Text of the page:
January 26, 2021

The Five Senses of Horror Edited by Eric J. Guignard

The Five Senses of Horror Edited by Eric J. Guignard

Wowwwww! From Dark Moon Books comes The Five Senses of Horror, edited by Eric J. Guignard. I read it slowly to savor every story. This anthology organizes its stories into sections, each dedicated to one of the senses. There are several powerhouse authors in here, as well as psychological commentary on how our human senses play a vital role in the fiction we read. Filled with excellent illustrations by Nils Bross, this is a work that had much thought put into it. With Dark Moon Books you know you will not only be reading unique work, you will also gain some expert knowledge in the science behind meaningful literature. I will highlight my favorite stories from each sense below.

Touch – Soft by Darrell Schweitzer

A man unhappy with his current marriage begins to reflect back on the early days of his love with his wife. “Soft” is the word that comes to mind, and thus begins his night of shaping his wife into what he wants her to be. As Eric discussed in his foreword to the story, everyone wishes they could shape some aspect of a loved one into the person they want them to be, the narrator of the story, Richard, takes this too far, and must deal with the creation he’s made.

Hearing- In the Cave of the Delicate Singers by Lucy Taylor

I think I’m a sucker for any story that takes place in a cave. A woman named Karyn is on a rescue mission in the Brotterling Cave in Kentucky. This is a cave that is known to have caused some tragedy in the past.  People that enter this cave have become homicidal or suicidal. The main character has a form of synesthesia, in which she can feel sound waves. This is a vibrantly written story, as well as claustrophobic, where madness is sure to take place, only how long will Karyn continue before she succumbs to the music completely.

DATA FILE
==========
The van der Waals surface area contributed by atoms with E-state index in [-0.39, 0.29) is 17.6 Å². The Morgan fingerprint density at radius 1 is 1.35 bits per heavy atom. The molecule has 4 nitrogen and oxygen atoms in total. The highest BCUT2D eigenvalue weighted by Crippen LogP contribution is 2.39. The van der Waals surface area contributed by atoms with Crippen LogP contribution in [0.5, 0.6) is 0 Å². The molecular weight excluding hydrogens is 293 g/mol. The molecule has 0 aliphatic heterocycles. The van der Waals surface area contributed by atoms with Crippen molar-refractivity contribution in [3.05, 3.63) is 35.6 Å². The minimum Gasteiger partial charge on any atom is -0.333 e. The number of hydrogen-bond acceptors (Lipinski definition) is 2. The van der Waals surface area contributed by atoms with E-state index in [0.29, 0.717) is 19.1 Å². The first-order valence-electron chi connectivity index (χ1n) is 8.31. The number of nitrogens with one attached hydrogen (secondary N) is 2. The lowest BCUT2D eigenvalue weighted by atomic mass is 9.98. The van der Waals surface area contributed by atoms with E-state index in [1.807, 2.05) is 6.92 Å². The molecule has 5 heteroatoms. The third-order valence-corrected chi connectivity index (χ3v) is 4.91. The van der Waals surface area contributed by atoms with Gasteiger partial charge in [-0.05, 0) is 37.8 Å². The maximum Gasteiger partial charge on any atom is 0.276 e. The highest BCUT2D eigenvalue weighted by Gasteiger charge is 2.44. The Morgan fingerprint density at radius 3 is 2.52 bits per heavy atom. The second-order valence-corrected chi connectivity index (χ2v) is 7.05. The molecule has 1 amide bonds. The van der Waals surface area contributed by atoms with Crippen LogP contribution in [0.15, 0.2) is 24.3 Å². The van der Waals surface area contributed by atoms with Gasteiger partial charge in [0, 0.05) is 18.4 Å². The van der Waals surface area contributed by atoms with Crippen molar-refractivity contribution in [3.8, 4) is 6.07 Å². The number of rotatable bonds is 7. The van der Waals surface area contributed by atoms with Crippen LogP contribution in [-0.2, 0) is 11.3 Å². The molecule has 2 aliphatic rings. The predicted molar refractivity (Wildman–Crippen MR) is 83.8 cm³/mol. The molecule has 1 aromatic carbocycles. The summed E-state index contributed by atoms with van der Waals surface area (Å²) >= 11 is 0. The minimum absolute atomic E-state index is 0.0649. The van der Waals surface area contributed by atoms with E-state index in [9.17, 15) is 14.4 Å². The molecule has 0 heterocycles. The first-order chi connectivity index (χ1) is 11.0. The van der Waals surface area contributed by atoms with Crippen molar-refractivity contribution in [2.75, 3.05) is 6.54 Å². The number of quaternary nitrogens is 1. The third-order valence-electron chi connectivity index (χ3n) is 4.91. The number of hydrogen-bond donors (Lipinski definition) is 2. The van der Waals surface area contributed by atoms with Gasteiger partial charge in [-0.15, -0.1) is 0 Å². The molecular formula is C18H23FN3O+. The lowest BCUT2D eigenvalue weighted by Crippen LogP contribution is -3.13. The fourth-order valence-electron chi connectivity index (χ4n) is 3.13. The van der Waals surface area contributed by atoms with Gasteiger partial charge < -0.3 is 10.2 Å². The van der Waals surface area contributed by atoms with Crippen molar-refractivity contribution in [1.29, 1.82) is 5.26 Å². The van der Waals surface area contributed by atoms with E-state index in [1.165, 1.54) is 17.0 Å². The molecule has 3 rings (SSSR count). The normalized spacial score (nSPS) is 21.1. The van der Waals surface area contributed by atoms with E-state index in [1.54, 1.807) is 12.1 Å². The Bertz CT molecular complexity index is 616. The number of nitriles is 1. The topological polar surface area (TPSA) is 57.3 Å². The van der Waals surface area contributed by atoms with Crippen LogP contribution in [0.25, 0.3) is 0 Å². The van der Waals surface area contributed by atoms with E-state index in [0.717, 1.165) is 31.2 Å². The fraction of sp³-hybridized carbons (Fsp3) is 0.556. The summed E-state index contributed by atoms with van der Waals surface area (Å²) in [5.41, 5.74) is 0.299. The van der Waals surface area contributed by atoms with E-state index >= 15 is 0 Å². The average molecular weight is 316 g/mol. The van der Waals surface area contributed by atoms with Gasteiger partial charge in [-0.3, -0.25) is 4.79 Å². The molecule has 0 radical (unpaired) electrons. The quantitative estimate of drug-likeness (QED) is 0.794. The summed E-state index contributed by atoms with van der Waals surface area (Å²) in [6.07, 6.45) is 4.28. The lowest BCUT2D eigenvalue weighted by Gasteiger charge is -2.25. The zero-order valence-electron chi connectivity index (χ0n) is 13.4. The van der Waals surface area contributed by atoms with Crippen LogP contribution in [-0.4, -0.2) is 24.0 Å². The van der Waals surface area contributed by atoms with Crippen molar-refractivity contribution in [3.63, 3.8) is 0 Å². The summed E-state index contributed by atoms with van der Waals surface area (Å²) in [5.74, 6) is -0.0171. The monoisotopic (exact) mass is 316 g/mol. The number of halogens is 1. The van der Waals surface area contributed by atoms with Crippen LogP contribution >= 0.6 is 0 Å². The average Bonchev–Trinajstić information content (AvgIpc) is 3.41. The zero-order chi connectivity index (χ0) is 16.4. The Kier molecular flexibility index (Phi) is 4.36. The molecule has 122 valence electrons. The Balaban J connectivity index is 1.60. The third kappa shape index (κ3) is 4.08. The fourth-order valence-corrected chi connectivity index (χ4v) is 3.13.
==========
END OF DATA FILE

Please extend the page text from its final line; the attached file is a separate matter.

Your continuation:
Taste – His Mouth Will Taste of Wormwood by Poppy Z. Brite

My favorite story in the entire collection is from Poppy Z. Brite. Eric describes this story as playing on all the senses, and he is totally correct. This is a story about two friends and lovers, Louis and Howard, who are bored of the life they are living. Practically dead inside, they go to endless lengths to live out their macabre fantasies. This story takes place in New Orleans, as do most of Brite’s works. Romantically written, but also graphically horrific, this story, once read, will live in your memory for a long time. I’ve never drank Wormwood, but after reading this story, I’m pretty sure I can taste it.

Sight – The Beholder by Richard Christian Matheson

Like something from the Twilight Zone, Matheson writes about a woman who receives unique, and beautiful paints from a the owner of an art gallery. She brings them home to create her work, and her inspiration comes to her in the middle of the night. As she paints, the world around her seems to come alive. As the worlds merge, the reader realizes the intention of the art dealer, to truly capture the art. Aside from the actual painting sounding lovely, I could definitely visualize this room in the night, with the moon shining, the leaves blowing, it was truly dreamlike.

Smell – The Odor of Violets by John Farris

John Farris is another excellent writer. In this tale, a has-been writer, Jack Mayo, accepts the draft of a novel from one of his fans, David Hallowell who seems to be very ill. That night, the smell of violets fills Mayo’s room.  He reads the story, which is excellent; a masterpiece. Hallowell finishes the novel and soon dies. Mayo assured Hallowell he would see to the novel getting published. What he didn’t tell him was that he would publish it under his own name, giving him the sought after comeback he’s been wishing for…

This is a very unique anthology that I would recommend for the reader who wants more out of their horror. The afterwards included are also a nice touch, as well as 75 more titles that appeal greatly to the reader’s senses.

I am giving this collection 5 stars for its creative, as well as educational inclusion of some fantastic dark literature and science of why it unnerves us.

Happy Reading!

The Weevil Dead

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